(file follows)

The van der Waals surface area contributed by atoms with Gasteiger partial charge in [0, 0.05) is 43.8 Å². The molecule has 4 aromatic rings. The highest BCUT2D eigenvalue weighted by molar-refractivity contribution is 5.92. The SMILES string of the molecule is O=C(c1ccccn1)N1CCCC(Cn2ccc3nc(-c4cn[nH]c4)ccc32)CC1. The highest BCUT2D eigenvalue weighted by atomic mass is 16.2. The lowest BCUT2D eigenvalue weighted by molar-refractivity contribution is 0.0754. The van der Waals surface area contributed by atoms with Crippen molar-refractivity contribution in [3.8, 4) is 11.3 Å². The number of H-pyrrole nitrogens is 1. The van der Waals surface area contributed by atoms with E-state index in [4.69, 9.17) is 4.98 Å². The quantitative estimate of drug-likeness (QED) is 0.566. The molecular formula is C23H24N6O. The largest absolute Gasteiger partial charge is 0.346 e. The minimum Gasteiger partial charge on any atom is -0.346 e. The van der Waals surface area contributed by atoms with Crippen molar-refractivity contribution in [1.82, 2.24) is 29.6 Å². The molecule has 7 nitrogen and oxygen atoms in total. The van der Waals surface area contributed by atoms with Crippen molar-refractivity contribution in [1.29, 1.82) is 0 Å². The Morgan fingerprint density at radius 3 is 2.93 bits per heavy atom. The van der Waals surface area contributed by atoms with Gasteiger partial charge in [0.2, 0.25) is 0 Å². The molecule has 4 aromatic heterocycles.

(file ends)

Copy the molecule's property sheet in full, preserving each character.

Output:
The van der Waals surface area contributed by atoms with Gasteiger partial charge in [0, 0.05) is 43.8 Å². The molecule has 4 aromatic rings. The highest BCUT2D eigenvalue weighted by molar-refractivity contribution is 5.92. The SMILES string of the molecule is O=C(c1ccccn1)N1CCCC(Cn2ccc3nc(-c4cn[nH]c4)ccc32)CC1. The highest BCUT2D eigenvalue weighted by atomic mass is 16.2. The lowest BCUT2D eigenvalue weighted by molar-refractivity contribution is 0.0754. The van der Waals surface area contributed by atoms with Crippen molar-refractivity contribution in [3.8, 4) is 11.3 Å². The number of H-pyrrole nitrogens is 1. The van der Waals surface area contributed by atoms with E-state index in [4.69, 9.17) is 4.98 Å². The quantitative estimate of drug-likeness (QED) is 0.566. The molecular formula is C23H24N6O. The largest absolute Gasteiger partial charge is 0.346 e. The minimum Gasteiger partial charge on any atom is -0.346 e. The van der Waals surface area contributed by atoms with Crippen molar-refractivity contribution in [1.82, 2.24) is 29.6 Å². The molecule has 7 nitrogen and oxygen atoms in total. The van der Waals surface area contributed by atoms with Crippen molar-refractivity contribution in [1.29, 1.82) is 0 Å². The Morgan fingerprint density at radius 3 is 2.93 bits per heavy atom. The van der Waals surface area contributed by atoms with Gasteiger partial charge in [0.2, 0.25) is 0 Å². The molecule has 4 aromatic heterocycles.